- After nearly 20 years, a new submarine cable lands in Peru.
- This state-of-the-art infrastructure will meet the growing demand for Internet services and content in Peru.
- The potential of the SPSC or ‘Mistral’ cable could increase the capacity of real data traffic in Peru today by more than tenfold.
- This submarine cable can support the simultaneous transmission of 6 million images, the downloading of 1.2 million songs, the watching of 4.24 million high-definition television broadcasts or enable 1.125 million voice calls, all in one second.
Lima, 9 March 2021. Setting a new milestone in the development of telecommunications in Peru, Claro and Telxius today announced the landing of the South Pacific Submarine Cable (SPSC) or ‘Mistral’ (which will be Telxius’ commercial name of the cable). ‘Mistral’ is a new high-capacity fiber optic submarine cable, which runs along the Latin American Pacific coast to link up Guatemala, Ecuador, Peru and Chile and which provides a direct connection with servers available in the United States.
This revolutionary project, carried out jointly by Claro and Telxius and supplied by Subcom, has required a significant investment for the deployment of approximately 7,300 kilometers of state-of-the-art fiber optic submarine cable, which provides greater transmission capacity (72 Tbps) and redundancy to Peru. This translates into a strengthening of cloud services as well as greater protection and reliability in the traffic of national and international services. With the SPSC/Mistral, Claro and Telxius bring new submarine cable infrastructure to Peru after nearly 20 years.
The SPSC/Mistral has been designed as an infrastructure capable of evolving at the pace of technology, thus enabling the growing demand for Internet, data and content services in Peru to be met. This cable is expected to be ready for service by mid-2021 and will enable millions of Peruvians to enjoy a better connectivity experience with higher capacity, lower latency and higher availability for their internet connections. It is a project that will change the way customers connect as it can support the simultaneous transmission of 6 million images, the downloading of 1.2 million songs, the watching of 4.24 million high-definition television broadcasts or enable 1.125 million voice calls, all in one second.
Rafael Muente, President of Osiptel’s Board of Directors, said that since the pandemic began, there has been greater awareness of the need for telecommunications in users’ lives. Telecommunications have played a key role in this situation, especially because they are essential for working, studying and interacting from home through internet, mobile and fixed telephony services. In this regard, the landing of the new high-capacity Pacific Submarine Cable will be of special importance, as it will improve connectivity alternatives in the international section, which will help revitalize this market segment.
In turn, Humberto Chávez, General Manager of Claro Peru, highlighted the relevance of the deployment of this technological infrastructure in the midst of a health emergency that has increased people’s need for communication. “Today, as we face new challenges to keep the country connected, we are sure that having invested in the most efficient and reliable telecommunications infrastructure will allow us to improve our customers’ experience. We are proud to know that this kind of initiatives boost the digital inclusion of millions of Peruvians, expanding their development opportunities thanks to access to teleworking tools, e-learning and other Internet platforms,” he said.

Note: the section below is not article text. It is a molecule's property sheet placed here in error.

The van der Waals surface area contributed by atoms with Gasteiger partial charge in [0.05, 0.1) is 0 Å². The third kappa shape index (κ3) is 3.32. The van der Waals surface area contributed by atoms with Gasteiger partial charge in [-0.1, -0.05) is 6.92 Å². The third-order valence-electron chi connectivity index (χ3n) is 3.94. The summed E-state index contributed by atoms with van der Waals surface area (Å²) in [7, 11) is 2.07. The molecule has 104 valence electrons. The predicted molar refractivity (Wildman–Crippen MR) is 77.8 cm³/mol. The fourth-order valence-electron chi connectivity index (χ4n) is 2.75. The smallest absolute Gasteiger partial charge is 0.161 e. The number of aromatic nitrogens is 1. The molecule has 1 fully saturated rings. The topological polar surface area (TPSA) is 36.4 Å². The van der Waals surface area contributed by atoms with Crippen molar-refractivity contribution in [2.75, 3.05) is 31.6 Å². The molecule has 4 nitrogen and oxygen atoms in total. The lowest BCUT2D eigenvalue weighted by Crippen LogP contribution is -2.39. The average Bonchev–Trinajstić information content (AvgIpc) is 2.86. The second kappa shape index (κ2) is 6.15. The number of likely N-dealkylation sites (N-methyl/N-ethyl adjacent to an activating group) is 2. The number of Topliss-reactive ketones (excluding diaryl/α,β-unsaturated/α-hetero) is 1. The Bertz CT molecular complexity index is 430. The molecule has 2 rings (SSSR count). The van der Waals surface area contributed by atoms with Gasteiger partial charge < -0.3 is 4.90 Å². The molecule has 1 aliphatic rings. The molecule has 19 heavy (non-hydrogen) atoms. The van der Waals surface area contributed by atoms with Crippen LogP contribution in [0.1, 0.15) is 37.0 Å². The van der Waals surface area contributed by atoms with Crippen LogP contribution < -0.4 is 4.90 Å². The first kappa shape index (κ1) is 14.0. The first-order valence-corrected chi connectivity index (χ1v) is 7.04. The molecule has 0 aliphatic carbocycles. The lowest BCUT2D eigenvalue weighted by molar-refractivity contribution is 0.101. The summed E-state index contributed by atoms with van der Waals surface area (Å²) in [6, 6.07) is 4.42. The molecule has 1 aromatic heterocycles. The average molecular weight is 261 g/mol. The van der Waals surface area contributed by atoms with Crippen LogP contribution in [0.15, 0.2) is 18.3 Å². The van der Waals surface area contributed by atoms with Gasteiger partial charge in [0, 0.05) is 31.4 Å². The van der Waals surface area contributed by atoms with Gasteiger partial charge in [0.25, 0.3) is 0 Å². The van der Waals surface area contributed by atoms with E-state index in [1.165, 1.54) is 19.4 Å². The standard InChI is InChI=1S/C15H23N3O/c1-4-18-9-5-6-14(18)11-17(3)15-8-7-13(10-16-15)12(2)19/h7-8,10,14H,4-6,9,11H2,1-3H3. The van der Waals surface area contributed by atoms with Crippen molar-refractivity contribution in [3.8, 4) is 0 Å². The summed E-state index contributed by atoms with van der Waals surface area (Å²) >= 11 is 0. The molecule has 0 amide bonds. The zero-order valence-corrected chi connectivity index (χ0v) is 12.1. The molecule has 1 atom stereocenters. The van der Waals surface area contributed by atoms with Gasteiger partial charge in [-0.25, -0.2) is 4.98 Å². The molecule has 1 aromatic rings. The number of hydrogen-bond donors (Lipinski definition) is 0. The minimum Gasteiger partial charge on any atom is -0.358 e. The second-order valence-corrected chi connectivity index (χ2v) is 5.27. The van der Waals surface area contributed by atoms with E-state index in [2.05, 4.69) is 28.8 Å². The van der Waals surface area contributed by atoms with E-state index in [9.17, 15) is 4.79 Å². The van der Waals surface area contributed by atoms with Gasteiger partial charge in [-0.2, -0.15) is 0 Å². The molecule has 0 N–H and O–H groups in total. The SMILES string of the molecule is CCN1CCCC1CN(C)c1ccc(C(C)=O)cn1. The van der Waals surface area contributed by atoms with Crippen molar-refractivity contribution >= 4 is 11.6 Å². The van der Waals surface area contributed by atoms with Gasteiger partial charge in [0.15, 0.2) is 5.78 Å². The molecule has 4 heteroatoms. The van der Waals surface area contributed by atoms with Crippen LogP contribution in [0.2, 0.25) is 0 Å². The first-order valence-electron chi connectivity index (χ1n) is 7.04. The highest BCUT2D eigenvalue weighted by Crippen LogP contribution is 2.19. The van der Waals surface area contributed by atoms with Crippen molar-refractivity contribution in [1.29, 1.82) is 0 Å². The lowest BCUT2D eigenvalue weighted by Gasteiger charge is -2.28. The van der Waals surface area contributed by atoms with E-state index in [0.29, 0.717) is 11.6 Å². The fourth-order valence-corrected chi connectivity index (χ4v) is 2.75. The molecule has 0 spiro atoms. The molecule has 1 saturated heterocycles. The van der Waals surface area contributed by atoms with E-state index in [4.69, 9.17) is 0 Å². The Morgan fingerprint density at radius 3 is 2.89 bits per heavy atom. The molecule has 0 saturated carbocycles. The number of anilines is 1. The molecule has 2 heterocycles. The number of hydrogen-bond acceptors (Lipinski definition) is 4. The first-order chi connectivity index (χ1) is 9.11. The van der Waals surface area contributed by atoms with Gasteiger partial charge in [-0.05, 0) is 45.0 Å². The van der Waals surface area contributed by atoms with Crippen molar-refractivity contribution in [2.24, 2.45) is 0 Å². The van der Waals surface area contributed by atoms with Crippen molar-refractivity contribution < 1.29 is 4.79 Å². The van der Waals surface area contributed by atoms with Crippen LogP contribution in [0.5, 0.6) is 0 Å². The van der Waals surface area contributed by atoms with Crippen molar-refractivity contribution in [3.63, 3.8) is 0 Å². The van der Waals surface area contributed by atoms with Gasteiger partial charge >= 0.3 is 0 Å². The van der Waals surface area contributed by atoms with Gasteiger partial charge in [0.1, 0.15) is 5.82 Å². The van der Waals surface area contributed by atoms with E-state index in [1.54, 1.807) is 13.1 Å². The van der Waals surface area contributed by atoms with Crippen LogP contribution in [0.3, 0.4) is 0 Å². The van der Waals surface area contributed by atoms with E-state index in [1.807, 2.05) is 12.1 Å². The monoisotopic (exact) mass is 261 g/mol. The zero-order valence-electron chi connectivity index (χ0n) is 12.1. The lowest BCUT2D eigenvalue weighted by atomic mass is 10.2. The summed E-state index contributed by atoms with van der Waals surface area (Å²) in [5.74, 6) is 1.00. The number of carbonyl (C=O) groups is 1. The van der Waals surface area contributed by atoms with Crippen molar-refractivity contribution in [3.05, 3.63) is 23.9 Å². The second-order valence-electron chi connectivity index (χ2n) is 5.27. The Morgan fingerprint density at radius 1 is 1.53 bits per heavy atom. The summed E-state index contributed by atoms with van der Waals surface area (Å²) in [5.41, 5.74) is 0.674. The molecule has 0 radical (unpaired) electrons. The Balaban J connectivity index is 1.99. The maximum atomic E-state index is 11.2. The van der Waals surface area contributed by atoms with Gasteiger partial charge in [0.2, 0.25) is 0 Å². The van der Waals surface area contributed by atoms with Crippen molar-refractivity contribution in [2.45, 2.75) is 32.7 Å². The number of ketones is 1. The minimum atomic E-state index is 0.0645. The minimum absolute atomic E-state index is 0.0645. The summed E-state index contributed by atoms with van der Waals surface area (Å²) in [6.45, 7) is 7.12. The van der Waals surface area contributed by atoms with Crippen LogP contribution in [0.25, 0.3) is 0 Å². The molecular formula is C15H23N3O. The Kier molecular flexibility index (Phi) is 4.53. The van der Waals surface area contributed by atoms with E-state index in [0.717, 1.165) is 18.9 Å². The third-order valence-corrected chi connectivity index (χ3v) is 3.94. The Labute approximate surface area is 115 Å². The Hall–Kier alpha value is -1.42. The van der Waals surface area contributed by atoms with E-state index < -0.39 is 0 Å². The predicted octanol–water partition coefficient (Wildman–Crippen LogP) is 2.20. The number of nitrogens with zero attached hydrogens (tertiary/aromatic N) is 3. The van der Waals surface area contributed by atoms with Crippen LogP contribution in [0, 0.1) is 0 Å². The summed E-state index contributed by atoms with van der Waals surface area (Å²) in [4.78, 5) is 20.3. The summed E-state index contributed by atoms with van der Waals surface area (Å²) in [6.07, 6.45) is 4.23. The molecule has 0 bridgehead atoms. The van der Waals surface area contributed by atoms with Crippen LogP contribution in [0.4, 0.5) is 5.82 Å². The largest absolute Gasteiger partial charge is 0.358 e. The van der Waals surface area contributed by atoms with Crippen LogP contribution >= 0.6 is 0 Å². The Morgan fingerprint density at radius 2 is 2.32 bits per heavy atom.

Thanks to the high capacity of this submarine cable, Claro’s transmission network in Peru will be strengthened, enhancing enterprise cloud services, as well as the delivery of services such as Claro TV, Claro Music and Claro 4G to more than 12.7 million customers. The SPSC/Mistral complements the AMX-1 submarine cable, which currently links the United States to Central America, Colombia and Brazil under the waters of the Atlantic Ocean, forming a robust telecommunications network.
José Luis Díaz Ramírez, General Manager of Telxius Cable in Peru, highlighted the boost that this project will give to communications in Peru and in the Pacific coast countries of Latin America, as well as enabling us to continue offering our customers the highest levels of service, reliability and security. “With the Mistral, the first submarine cable to reach Peru since 2001, the country’s communications will be ready to handle the explosion of data traffic expected as a result of the development of new technologies such as 5G.”
Additionally, Telxius has six more cables connecting Latin America, three of them new generation cables: SAm-1, a 25,000 km fiber-optic cable ring circumnavigating Latin America; and on the Atlantic coast, Brusa, a 11,000-km submarine cable system linking Virginia Beach (USA) with San Juan (Puerto Rico), Fortaleza (Brazil) and Rio de Janeiro (Brazil); Junior, which takes over from Brusa in Rio de Janeiro and connects with Santos (Brazil), and Tannat, linking Santos with Las Toninas (Argentina). Also, the Pacific Caribbean Cable System (PCCS), which runs from Ecuador to Jacksonville (Florida) and lastly, Unisur, which links Las Toninas (Argentina) with Maldonado (Uruguay). These multiple submarine connections are complemented by geographically diverse terrestrial backhaul connections, linking both oceans, thus providing greater robustness to the network in case of service disruptions.